Florida Legislative Session Ends Without Advancing Telemedicine Measures

Florida's legislative session has ended without advancing provisions of an omnibus bill that promoted the use of telemedicine within the state by allowing physicians who were not licensed to practice medicine in Florida to provide telemedicine consultations within the state, according to a Miami Herald report.

There has been an ongoing battle over the telemedicine rules in Florida. The Senate has fought to require physicians offering telemedicine services within the state to have a Florida medical license. In contrast, the House supported a bill that just required out-of-state physicians to register with the state and pay a nominal fee to be able to practice telemedicine from outside of Florida.

More tension was created regarding the telemedicine rules when the Florida department of health adopted rules allowing out-of-state physicians to render consultations with Florida licensed physicians without being licensed in the state.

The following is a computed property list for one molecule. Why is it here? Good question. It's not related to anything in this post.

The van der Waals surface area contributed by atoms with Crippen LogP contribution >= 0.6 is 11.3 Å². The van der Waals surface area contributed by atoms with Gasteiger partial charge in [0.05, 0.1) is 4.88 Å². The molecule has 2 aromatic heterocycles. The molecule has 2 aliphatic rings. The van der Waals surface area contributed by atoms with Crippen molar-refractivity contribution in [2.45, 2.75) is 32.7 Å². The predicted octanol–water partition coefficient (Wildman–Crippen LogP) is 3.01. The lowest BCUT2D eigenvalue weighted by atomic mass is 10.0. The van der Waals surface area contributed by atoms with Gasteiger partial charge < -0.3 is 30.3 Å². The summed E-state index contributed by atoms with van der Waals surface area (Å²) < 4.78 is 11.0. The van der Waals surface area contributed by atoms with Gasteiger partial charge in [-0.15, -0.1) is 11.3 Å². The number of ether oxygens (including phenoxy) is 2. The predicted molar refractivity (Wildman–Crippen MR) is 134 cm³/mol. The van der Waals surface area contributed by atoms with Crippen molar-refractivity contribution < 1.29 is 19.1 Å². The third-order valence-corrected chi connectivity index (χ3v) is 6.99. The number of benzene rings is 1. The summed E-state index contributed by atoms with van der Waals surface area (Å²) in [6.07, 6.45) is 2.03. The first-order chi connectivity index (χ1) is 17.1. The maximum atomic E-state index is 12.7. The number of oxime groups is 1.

The omnibus bill, including the telemedicine provisions, was passed by the Florida House with a 74-42 vote, but the Senate eliminated the bill's telemedicine provisions just minutes before the state's legislative session ended, according to a Herald-Tribune report.

The senators who opposed the telemedicine provisions said they felt it would jeopardize patient safety, according to the Herald-Tribune.

More Articles on Telemedicine:

Many Communities Do Not Have Broadband Capabilities to Support Telemedicine, Survey Finds 
Specialists at University of Utah Use Telemedicine Robot to Provide Care at Community Hospital 
Children's Specialized Hospital Uses "Telepresence" Technology

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